‘The Magician’s Key: Book Two in The Secrets of the Pied Piper’ by Matthew Cody


Matthew Cody’s second book in the “Secrets of the Pied Piper” series, “The Magician’s Key,” is brilliant. This second-in-a-trilogy novel manages to be even more action-filled than the first book.

This one takes place not only in the small town of Hamelin, where the Pied Piper led 130 children into a mountain eight hundred years ago, but also on Summer Isle, where the children still live and where they haven’t aged at all. The isle is magical, warm all year round, but there danger lurks there. Rats the size of humans inhabit the isle, as do elves and witches. And the weather is changing, too. There is a dark winter approaching, and the children don’t know how to prepare for it.

In this middle book, both of Cody’s main characters, Max and Carter, develop as complex characters. But it’s Carter, the “cripple” with the clubfoot, whom the reader really sees grow and mature. Carter is the one considered the last link to the boy who was left behind by the Pied Piper because he limped and couldn’t keep up. Cody adeptly juggles the settings of the story, changing from the “real” world where Max ended up after going through the Piper’s magic mirror and Summer Isle, where Carter remained after breaking the magic mirror.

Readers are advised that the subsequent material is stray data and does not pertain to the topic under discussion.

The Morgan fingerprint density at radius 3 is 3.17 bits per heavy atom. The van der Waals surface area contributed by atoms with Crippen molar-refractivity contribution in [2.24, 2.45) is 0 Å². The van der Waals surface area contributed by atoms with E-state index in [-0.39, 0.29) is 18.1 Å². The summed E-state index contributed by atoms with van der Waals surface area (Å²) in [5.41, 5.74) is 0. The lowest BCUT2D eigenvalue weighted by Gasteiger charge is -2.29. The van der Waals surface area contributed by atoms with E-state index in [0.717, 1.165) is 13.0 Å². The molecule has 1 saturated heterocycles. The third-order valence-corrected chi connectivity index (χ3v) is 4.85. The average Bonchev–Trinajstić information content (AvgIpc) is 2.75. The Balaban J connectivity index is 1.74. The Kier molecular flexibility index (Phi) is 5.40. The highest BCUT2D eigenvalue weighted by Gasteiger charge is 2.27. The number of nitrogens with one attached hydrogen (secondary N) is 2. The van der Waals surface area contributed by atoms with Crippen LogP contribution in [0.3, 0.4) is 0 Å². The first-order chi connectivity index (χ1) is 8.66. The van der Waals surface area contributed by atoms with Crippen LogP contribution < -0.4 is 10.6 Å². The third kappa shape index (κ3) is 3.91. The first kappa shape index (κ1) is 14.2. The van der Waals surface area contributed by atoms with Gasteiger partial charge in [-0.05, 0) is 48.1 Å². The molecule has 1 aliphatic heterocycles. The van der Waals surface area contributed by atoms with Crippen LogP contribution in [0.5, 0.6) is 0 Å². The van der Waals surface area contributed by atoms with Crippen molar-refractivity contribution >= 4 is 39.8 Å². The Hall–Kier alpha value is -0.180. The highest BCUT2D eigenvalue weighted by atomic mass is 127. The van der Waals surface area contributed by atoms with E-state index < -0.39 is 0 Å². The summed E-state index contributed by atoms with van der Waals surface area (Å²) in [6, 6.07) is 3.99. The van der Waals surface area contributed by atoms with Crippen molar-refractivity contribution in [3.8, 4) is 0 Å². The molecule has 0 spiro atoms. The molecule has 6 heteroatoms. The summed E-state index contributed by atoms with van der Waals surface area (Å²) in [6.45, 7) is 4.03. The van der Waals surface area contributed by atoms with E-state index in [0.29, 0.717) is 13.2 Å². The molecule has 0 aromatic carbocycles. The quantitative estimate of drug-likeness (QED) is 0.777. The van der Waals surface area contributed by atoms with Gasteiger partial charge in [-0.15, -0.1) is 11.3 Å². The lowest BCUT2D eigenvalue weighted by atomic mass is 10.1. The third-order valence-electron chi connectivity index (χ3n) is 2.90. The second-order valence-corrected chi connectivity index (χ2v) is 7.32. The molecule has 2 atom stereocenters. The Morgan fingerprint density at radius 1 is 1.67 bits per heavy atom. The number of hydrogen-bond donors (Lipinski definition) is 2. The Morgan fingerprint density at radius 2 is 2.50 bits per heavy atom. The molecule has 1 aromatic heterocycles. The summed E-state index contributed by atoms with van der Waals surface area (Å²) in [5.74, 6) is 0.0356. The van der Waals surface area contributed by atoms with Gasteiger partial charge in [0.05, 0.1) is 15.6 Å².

In this story, Carter finally learns to fight his own battles instead of relying on others to save him. Both Carter and Max face loathsome creatures who are frighteningly evil. Both find allies in unexpected places, as well.

“The Magician’s Key” is filled with magic, hope, and questions about good and evil. It’s about family — Max will do anything to protect her brother and her parents. And it’s a wonderful middle book in this fabulous trilogy which is sure to please fantasy lovers of all ages.

Please note: This review is based on the final, hardcover book provided by the publisher, Knopf Books for Young Readers, for review purposes.

Leave a Reply

Fill in your details below or click an icon to log in:

WordPress.com Logo

You are commenting using your WordPress.com account. Log Out /  Change )

Twitter picture

You are commenting using your Twitter account. Log Out /  Change )

Facebook photo

You are commenting using your Facebook account. Log Out /  Change )

Connecting to %s